From the beginning it has never been quite clear what the problems are with the banned books because none of the rabbis involved gave any detailed explanation.
The initial ban quotes Rav Yisroel Weintraub as saying vaguely tht Rabbi Slifkin denigrated our tradition. Rabbi Yitzchak Sheiner is quoted as saying the problem is that Rabbi Slifkin believes that the world is millions of years old. And Rav Elya Ber Wachtfogel is quoted as saying the problem is that Rabbi Slifkin claims that the Sages could, on rare occasions, err in scientific matters and any corresponding halachic issues. Rav Moshe Shapiro was unclear but seemed to object specifically to the issue of the Sages and science.
None of them, however, agreed to clarify the matter by meeting with Rabbi Slifkin and explaining their objections. Months after the ban, Rav Aharon Feldman cited as problematic Rabbi Slifkin’s approaches to the age of the universe, the order of Creation, evolution and the Sages’ knowledge of science.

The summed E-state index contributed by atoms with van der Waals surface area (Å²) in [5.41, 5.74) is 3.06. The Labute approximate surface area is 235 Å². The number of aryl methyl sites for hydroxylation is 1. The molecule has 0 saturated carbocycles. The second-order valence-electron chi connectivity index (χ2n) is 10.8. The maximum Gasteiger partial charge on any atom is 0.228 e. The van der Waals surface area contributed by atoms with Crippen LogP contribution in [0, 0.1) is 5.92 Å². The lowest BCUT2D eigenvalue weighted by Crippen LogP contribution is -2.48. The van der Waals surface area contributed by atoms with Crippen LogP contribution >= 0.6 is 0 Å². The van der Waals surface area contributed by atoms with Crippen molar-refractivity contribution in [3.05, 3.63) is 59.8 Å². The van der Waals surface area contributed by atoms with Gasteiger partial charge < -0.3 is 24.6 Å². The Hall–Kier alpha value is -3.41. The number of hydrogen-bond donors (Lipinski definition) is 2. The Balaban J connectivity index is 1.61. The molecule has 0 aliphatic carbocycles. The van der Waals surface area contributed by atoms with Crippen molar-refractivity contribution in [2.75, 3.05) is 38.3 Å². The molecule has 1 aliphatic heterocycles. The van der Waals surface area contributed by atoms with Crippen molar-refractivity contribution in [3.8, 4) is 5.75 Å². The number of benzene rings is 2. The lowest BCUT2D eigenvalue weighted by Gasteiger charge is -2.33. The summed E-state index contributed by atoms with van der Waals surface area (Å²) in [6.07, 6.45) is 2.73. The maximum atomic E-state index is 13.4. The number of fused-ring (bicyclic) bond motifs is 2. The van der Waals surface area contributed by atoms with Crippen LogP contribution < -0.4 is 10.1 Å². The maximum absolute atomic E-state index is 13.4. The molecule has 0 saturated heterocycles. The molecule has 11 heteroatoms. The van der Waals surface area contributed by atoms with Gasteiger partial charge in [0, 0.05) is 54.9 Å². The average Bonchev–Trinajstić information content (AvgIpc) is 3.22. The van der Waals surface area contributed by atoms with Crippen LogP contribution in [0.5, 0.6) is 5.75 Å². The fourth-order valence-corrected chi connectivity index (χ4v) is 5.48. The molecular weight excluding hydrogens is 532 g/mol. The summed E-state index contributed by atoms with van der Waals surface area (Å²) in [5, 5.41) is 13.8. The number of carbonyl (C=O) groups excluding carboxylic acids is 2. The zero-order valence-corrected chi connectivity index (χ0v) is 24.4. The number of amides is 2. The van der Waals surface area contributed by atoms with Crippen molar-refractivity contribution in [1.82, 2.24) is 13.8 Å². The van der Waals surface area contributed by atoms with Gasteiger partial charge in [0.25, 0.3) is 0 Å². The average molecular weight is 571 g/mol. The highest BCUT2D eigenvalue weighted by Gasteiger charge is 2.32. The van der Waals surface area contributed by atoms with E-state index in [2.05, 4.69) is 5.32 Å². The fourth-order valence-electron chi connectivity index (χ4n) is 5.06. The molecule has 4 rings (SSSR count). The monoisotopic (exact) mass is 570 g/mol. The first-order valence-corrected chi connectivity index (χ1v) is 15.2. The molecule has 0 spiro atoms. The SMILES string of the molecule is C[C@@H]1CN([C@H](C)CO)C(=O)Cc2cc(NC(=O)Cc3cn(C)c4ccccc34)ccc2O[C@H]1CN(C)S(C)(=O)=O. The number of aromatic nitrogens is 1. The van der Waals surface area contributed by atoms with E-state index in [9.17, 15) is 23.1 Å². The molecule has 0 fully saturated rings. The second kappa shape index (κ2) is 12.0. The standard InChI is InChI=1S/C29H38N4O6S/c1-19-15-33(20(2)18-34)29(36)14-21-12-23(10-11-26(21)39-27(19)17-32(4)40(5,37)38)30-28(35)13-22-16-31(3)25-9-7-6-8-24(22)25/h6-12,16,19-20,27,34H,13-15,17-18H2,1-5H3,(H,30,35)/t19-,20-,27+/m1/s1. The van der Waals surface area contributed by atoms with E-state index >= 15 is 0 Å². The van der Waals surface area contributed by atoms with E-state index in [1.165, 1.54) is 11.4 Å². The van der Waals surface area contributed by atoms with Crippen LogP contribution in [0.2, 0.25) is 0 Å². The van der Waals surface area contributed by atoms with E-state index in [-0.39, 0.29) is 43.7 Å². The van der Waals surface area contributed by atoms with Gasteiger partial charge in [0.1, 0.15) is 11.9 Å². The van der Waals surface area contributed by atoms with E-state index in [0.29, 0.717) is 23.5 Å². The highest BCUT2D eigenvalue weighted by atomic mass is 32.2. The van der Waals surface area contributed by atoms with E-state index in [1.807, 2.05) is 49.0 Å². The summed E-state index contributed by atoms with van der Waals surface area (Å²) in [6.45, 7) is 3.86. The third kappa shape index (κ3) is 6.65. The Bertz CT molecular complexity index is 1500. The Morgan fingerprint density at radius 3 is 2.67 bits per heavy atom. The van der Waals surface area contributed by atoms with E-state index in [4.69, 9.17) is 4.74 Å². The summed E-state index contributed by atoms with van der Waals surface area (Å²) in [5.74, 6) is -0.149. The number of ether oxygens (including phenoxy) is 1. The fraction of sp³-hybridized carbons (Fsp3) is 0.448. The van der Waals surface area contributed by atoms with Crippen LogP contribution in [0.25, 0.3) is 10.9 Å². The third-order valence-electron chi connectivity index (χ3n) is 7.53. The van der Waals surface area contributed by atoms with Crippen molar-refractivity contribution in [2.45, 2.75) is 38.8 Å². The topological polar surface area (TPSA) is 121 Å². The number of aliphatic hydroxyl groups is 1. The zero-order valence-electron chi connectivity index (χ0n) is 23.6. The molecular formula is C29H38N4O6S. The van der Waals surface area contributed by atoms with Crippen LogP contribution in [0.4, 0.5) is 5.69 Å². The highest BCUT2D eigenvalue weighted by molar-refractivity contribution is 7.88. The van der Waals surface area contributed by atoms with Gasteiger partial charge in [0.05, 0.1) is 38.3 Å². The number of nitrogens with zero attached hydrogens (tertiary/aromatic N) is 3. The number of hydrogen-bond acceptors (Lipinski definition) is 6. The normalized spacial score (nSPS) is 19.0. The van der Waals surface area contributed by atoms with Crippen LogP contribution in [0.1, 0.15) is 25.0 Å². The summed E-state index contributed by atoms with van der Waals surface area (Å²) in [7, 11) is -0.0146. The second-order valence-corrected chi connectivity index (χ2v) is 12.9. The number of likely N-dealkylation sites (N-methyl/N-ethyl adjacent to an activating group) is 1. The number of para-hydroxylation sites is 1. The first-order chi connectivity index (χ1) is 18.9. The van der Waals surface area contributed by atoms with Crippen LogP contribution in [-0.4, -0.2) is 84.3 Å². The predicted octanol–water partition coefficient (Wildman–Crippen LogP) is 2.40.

In Rabbi Slifkin’s books, he described the evidence for an ancient universe and discussed the various theories that have been proposed to explain this from a Torah perspective. He then offered his own theory, which follows in the footsteps of the Rambam, Rav Dovid Tzvi Hoffmann, Rav Aryeh Kaplan and others, and which takes the “six days” of Creation in a less than literal sense. This, the banners seem to claim, is heretical, while others either support this view or find it hard to condemn considering its respected pedigree.